Read Editorial with D2G – Ep CCLXXII (272)

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MEANINGS are given in BOLD and ITALIC

President Xi Jinping’s message to the World Economic Forum in Davos was timely and perhaps (used to express uncertainty or possibility) visionary as well, in this time of extraordinary global uncertainty. It is no surprise if, as in the case of German Chancellor Angela Merkel’s potential leadership of the Western alliance, questions have arisen at this juncture (a particular point in events or time) about Mr. Xi’s willingness to take up cudgels (a short, thick stick used as a weapon) on behalf of broader internationalism and against the rising tide of inward-looking nationalism.

His address at the opening plenary ((of a meeting) to be attended by all participants at a conference or assembly) before captains of business and industry could not have been a more robust (strong and healthy) and reassuring defence of the current world economic order, perceived (come to realize or understand) to be at its most fragile (easily destroyed or threatened) in the post-War era with the election of Donald Trump as U.S. President. Foremost is Mr. Xi’s caution against attempts to prevent the free flow of goods, services, capital and people as running counter to the historical trend. It is tempting (appealing to or attracting someone) to interpret this remark as a pointed rebuke (an expression of sharp disapproval or criticism) to growing calls for economic protectionism at a time when a slump in world trade underpins slow economic growth.

Not to be missed also is the categorical support he expressed for the swift enforcement of the Paris accord on climate change. Mr. Xi reiterated (say something again or a number of times) the call for a reform of global economic governance structures, to reflect the contribution of the emerging and developing countries. His plea for more inclusive representation is in contrast to the unprecedented (never done or known before) attacks mounted (riding an animal, typically a horse) against post-War institutions in the same countries that crafted their original architecture.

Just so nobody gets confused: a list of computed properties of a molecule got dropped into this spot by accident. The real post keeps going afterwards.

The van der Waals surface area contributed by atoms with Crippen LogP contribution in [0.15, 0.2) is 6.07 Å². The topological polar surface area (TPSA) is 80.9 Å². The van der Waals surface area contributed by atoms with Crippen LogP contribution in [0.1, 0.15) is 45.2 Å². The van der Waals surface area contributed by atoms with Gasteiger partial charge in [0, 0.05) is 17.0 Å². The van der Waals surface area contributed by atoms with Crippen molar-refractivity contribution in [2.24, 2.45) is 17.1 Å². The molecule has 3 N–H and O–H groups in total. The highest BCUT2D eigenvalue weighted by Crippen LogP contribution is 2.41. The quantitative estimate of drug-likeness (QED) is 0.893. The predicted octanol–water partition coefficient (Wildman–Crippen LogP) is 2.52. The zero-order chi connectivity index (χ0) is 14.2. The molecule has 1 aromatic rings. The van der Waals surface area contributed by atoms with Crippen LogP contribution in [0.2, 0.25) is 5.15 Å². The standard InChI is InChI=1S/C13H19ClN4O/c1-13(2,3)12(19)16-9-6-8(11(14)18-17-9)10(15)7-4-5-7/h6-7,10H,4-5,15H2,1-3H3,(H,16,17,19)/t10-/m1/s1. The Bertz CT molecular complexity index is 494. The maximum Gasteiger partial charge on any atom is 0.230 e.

Mr. Xi fundamentally rejected the stance (the way in which someone stands) that seeks to lay the blame for the current challenges at the doorstep of globalisation. The tragic (relating to tragedy in a literary work) effects of mass migration, he said, have their roots in the recent wars and regional conflicts, rather than in economic globalisation. His diagnosis of Europe’s challenges on this front could not entirely be faulted, even if it is largely true that the developing countries have reaped most of the benefits of economic mobility, rather than having to deal with the difficulties of immigration.

There may be arguments over the modes and methods of managing the political fallout from globalisation. But there is no denying the mounting and demonstrable evidence that the post-Cold War era of open economies has brought unprecedented prosperity and income redistribution around the world. Mr. Xi’s case for globalisation is the most forceful such statement by a Chinese leader yet.

For long Beijing has been accused (a person or group of people who are charged with or on trial for a crime) of not taking on the burdens of a leadership role commensurate (corresponding in size or degree) with its economic and strategic power. The changing world order may have left it with no option but to step up to the podium. It also turns the mirror on Beijing, demanding of it a lot more action to back its own words.